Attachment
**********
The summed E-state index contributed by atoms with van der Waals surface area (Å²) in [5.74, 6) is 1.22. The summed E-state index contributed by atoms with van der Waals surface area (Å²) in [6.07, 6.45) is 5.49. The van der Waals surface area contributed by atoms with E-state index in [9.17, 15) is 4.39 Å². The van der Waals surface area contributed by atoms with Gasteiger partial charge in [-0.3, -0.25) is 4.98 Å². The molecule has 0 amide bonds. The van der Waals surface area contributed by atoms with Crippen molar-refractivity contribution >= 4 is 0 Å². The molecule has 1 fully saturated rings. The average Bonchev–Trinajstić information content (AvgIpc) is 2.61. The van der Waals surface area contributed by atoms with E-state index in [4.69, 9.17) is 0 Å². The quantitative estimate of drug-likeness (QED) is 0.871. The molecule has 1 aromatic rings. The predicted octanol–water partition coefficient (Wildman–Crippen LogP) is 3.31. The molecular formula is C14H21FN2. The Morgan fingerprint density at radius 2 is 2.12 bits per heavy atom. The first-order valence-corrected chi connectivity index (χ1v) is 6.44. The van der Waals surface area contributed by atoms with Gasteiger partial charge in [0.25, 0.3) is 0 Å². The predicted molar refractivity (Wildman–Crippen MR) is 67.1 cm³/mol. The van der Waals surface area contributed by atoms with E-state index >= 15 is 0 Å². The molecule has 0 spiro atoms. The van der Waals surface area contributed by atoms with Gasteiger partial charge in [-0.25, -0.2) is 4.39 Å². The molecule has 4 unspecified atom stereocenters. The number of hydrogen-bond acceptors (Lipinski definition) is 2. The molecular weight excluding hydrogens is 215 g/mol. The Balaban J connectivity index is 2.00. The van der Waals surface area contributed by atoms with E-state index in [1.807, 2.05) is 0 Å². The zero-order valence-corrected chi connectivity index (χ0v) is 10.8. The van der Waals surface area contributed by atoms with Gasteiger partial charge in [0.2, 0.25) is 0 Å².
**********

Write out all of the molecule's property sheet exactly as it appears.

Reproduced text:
The summed E-state index contributed by atoms with van der Waals surface area (Å²) in [5.74, 6) is 1.22. The summed E-state index contributed by atoms with van der Waals surface area (Å²) in [6.07, 6.45) is 5.49. The van der Waals surface area contributed by atoms with E-state index in [9.17, 15) is 4.39 Å². The van der Waals surface area contributed by atoms with Gasteiger partial charge in [-0.3, -0.25) is 4.98 Å². The molecule has 0 amide bonds. The van der Waals surface area contributed by atoms with Crippen molar-refractivity contribution >= 4 is 0 Å². The molecule has 1 fully saturated rings. The average Bonchev–Trinajstić information content (AvgIpc) is 2.61. The van der Waals surface area contributed by atoms with E-state index in [4.69, 9.17) is 0 Å². The quantitative estimate of drug-likeness (QED) is 0.871. The molecule has 1 aromatic rings. The predicted octanol–water partition coefficient (Wildman–Crippen LogP) is 3.31. The molecular formula is C14H21FN2. The Morgan fingerprint density at radius 2 is 2.12 bits per heavy atom. The first-order valence-corrected chi connectivity index (χ1v) is 6.44. The van der Waals surface area contributed by atoms with Gasteiger partial charge in [0.25, 0.3) is 0 Å². The predicted molar refractivity (Wildman–Crippen MR) is 67.1 cm³/mol. The van der Waals surface area contributed by atoms with E-state index >= 15 is 0 Å². The molecule has 0 spiro atoms. The van der Waals surface area contributed by atoms with Gasteiger partial charge in [-0.25, -0.2) is 4.39 Å². The molecule has 4 unspecified atom stereocenters. The number of hydrogen-bond acceptors (Lipinski definition) is 2. The molecular weight excluding hydrogens is 215 g/mol. The Balaban J connectivity index is 2.00. The van der Waals surface area contributed by atoms with E-state index in [1.807, 2.05) is 0 Å². The zero-order valence-corrected chi connectivity index (χ0v) is 10.8. The van der Waals surface area contributed by atoms with Gasteiger partial charge in [0.2, 0.25) is 0 Å².